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“The reason why this album is so special and the people love it—what I’ve released, and what they’ll hear—so much, is because I made them wait for it,” Logic told Nick Huff of Hard Knock TV. Over the past five years, Logic tactfully peppered Young Sinatra into his music: The Incredible True Story’s “Young Jesus,” showing the softer side on his “Tree of Life” single with Slug of Atmosphere and Killer Mike, and featuring as Young Sinatra on Big Lenbo’s “Ice Cold” and “Bobby Tarantino II’s “Warm It Up.”

While the Young Sinatra series was thought to be cut short in 2013, it’s clear that Logic remained just withholding and coy enough to keep the persona on fans’ minds. Their own zeal kept the persona alive in their hearts. That is legacy in the most organic sense: an idea that can take root and sprout without much outside prodding.

Following that line of thinking and keeping with our fine art metaphor, Logic had been hiding clues hinting at the existence of YSIV since his stunning Everybody cover. As his trusted painter and friend Sam Spratt told us: “That’s cool to have things where he is thinking far enough ahead, and I get to work with him to figure out how to visually drop those things. So in the album cover itself, we have things people haven’t found yet, but also in the packaging.” Here we see how legacy and long term engagement go hand-in-hand, or in the case of Spratt, hand-in-brush.

In tandem, videos and announcements were—save for the “One Day” video—minimalistic and direct. Logic posted a “YSIV Freestyle” to Twitter, which was just him rapping for two minutes in an empty garage, but there was something welcoming about the simplicity of it all. Much like piecing together the YSIV logo he and Spratt had hidden in the album artwork, watching the freestyle felt like a homecoming moment that also happened to be watershed.

Here’s the good news: the music stacks up.

The carefully stitched quality of the rollout proves that legacy is not all about opulence, and much of YSIV attempts to redefine our conception of legacy. Dotted across the record, Logic presents a disdain for materialism, along with his desire to be a thoughtful and present man, and future father. He emphasizes how trapping building a legacy can be, but also how freeing—if you find the balance between present and future.

Where there is no future legacy without present happiness, Logic sounds delighted to have made this album. We can hear him smiling through his spoken interludes. He is breathless and overjoyed on “100 Miles and Running,” with an elastic feature from fellow DMV native, Wale. With a hand in the past and an awareness of the now, we find the cinematic feel of his previous two studio albums fuse with the classic, point-by-point storytelling of the '90s on “Street Dreams II.” Of course, honoring Mac Miller on “YSIV” is legacy in its own right.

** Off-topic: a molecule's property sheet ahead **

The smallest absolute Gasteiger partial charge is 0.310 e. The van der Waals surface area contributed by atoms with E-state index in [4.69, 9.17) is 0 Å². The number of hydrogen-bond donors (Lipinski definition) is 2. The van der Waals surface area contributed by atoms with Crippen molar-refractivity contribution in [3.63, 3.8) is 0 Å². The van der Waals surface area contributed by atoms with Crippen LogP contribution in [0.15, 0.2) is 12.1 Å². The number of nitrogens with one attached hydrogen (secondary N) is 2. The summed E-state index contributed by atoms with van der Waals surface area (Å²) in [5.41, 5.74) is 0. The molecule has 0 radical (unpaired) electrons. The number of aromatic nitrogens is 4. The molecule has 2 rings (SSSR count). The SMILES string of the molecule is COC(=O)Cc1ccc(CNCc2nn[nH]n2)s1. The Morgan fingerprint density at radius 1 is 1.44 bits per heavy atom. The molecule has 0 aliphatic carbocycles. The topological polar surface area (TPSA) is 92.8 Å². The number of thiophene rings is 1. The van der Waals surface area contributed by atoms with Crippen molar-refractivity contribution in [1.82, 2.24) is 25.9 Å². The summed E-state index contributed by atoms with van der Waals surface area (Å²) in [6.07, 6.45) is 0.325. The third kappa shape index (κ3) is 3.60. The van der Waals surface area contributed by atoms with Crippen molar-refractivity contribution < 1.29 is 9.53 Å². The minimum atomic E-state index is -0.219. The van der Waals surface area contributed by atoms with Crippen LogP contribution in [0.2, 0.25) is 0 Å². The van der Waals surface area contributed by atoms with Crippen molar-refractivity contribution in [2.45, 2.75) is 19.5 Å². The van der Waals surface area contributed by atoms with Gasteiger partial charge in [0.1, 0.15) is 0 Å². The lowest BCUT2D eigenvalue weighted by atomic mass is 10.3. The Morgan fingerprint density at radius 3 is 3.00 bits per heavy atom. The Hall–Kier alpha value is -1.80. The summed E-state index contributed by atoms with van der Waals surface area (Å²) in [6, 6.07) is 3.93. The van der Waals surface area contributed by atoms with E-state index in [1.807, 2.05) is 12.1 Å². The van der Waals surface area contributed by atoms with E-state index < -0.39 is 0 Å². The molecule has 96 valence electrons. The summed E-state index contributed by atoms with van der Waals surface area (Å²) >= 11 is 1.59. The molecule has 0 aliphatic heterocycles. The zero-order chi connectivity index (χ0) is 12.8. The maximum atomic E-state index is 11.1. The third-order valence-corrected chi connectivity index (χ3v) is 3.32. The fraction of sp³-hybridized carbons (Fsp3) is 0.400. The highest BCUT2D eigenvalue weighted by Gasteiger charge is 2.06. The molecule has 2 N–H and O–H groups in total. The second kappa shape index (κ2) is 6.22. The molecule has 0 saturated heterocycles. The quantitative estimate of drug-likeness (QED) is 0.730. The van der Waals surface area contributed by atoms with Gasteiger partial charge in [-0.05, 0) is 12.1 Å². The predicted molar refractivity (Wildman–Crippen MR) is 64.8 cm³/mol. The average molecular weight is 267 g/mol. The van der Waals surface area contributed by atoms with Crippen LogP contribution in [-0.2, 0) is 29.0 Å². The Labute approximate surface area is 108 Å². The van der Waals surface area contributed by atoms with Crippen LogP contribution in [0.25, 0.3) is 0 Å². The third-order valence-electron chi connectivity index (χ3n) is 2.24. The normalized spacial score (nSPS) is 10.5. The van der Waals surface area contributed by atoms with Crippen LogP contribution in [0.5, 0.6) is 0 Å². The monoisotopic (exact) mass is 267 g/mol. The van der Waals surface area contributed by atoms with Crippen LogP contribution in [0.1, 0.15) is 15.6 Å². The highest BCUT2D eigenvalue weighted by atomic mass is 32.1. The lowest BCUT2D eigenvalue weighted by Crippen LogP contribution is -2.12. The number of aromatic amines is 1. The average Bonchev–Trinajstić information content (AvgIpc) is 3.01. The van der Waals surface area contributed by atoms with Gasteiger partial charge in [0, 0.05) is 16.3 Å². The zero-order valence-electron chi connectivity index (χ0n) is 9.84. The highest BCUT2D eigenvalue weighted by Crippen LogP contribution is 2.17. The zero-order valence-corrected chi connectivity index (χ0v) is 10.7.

As we’ve come to expect from Logic, YSIV is packed with moral imperatives, the most relevant of which comes on the aptly titled “Legacy”: “We really should’ve just spent time.” On this track, Logic bucks legacy altogether, especially when it involves sidelining your loved ones, and instead resolves to be mindful and live his life in the present. Where Logic often speaks about sacrificing his 20s for a better life, the whole of “Legacy” is congruent with his personal struggles. Out from those warring ideals, we arrive at the core of how Logic cultivated and preserved the Young Sinatra legacy.

Recall 2014’s Under Pressure, largely understood to be Logic’s best studio album, and the refrain on the title track: “Work so fucking much, my greatest fear is I’mma die alone.” Where Logic—and Young Sinatra—is most loved for lyrics that inspire fans to hustle hard, it was always those moments of reasonable anxiety that presented him at his most human and approachable. Turning those fears into the multi-perspective storyline of “Legacy” and leaning into what originally made him a catching artist only speaks to how savvy Logic truly is.

Finally, we have the “Last Call” monologue to index every twist of Logic’s battle for stardom. The fight he began all those years ago and extended across the three previous Young Sinatra projects is finally won on YSIV. With a call to the past, in 2018, Logic sounds the most like himself. That’s legacy in action. The Young Sinatra legacy endured because Logic allowed his persona to exist in tandem with each of his at-the-time personas. Now, he is one rappity-rap being.

Logic made sure Young Sinatra would last forever.